Editor’s note: this entry was kindly contributed by Madeleine Green (pictured to the right), Vice President, International Initiatives, American Council on Education (ACE). Madeleine Green leads internationalization efforts at ACE and its Center for International Initiatives (CII). CII offers programs and services that support and enhance internationalization on U.S. campuses. It also works with international partners on higher education issues that have a global impact, conducts research on internationalization, and advocates on international issues. Green was the recipient of the 2010 Charles Klasek Award of the Association of International Education Administrators (AIEA) for outstanding service to the field of international education.
Madeleine Green’s entry can be viewed in the context of ongoing debates about how attempts to develop relatively deep forms of ‘internationalization’ (from an institutional perspective) complement and contradict state-led territorial development agendas in ‘host’ nations (or, to be more exact, discursive-material city-regions). This is a remarkably under-researched topic despite the notable increase in media coverage of the phenomenon. We are happy to post this entry to further thinking about the branch campus topic, and welcome further guest entries. Some additional ‘open access’ resources on this topic include this series of brief articles in International Higher Education (2010)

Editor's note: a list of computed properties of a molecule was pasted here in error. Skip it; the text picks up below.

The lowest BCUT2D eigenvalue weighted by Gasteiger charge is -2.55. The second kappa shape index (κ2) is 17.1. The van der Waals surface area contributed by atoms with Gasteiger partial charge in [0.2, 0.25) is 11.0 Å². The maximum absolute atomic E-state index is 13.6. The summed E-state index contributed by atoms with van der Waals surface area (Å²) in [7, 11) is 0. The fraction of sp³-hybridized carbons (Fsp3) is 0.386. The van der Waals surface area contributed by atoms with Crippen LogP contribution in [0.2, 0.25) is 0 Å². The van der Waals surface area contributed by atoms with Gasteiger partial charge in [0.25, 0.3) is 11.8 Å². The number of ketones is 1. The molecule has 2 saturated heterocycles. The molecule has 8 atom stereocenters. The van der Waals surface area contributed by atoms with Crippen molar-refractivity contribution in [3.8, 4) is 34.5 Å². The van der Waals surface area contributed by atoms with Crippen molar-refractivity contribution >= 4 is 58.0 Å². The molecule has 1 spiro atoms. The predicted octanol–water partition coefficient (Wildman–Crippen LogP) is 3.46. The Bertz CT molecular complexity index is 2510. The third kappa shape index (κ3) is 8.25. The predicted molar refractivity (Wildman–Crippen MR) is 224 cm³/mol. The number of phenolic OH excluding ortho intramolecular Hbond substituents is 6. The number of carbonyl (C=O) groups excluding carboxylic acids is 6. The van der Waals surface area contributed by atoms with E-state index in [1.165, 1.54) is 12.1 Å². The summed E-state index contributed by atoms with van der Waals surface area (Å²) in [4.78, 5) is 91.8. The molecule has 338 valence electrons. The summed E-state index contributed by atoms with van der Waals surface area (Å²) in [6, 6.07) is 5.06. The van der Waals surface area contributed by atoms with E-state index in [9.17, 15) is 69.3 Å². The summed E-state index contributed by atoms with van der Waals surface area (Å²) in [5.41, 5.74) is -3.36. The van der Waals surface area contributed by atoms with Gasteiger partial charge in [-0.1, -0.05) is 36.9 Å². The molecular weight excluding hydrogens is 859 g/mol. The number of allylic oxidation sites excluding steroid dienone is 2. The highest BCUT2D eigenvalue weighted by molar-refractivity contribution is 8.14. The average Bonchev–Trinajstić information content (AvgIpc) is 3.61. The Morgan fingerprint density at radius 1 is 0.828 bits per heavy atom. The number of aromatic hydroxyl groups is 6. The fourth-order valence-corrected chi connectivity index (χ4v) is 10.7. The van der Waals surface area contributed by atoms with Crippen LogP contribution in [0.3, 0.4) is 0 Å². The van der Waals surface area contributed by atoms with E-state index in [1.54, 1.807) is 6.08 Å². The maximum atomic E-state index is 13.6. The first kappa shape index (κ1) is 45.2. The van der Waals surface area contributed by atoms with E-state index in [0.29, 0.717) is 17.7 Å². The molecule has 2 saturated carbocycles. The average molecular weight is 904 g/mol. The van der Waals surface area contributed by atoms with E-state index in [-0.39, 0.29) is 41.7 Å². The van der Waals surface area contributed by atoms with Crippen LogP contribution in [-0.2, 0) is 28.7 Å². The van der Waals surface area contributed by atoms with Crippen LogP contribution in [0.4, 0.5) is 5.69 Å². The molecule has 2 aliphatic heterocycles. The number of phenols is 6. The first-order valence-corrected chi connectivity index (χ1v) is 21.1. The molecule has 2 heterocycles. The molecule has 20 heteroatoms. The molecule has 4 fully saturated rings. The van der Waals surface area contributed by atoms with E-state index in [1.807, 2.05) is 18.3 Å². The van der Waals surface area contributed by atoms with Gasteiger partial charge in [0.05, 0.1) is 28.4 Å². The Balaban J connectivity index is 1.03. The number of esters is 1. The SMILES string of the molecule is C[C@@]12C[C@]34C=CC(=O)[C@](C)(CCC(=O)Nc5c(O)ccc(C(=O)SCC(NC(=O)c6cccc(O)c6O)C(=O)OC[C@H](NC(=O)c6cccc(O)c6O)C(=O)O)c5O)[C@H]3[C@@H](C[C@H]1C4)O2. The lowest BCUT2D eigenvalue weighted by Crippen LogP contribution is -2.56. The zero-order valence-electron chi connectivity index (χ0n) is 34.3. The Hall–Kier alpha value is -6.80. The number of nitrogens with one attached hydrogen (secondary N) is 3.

- Why Branch Campuses May Be Unsustainable by Philip G. Altbach
- International Branch Campuses: Trends and Directions by Rosa Becker
- Gulf State Branch Campuses by Spencer Witte
- Transnational Higher Education: Who Benefits? by Vik Naidoo
A longer version of Madeleine Green’s entry is available here.
Interest in and speculation about U.S. off-shore campuses and programs are growing by the day. The prospect of India opening its borders to foreign providers has unleashed speculation about India as the next frontier for U.S. campuses wanting to establish operations abroad. At the same time, the financial problems in Dubai have led to speculation that the ability of governments to provide generous subsidies to foreign operations is fragile and unpredictable. The terrain is shifting and operations abroad vary tremendously, depending on the nation.
There has been little research, however, on how U.S. institutions actually go about the business of establishing and operating branch campuses, how these operations differ by region, or the identities of the students and faculty. In an effort to fill this knowledge gap, ACE began collecting information on U.S. branch campuses abroad in 2006. Drawing on an initial assessment of the range of U.S. branches abroad, ACE assembled 11 leaders from U.S. institutions offering programs abroad and sponsoring branch campuses for a roundtable in January 2008. The meeting provided depth to ACE’s knowledge into the theoretical and practical challenges associated with establishing a branch overseas. As a beginning step toward a wider breadth of understanding the universe of U.S. branch campuses abroad, in 2009 ACE fielded a targeted survey to collect more detailed information on the structure of branch campuses.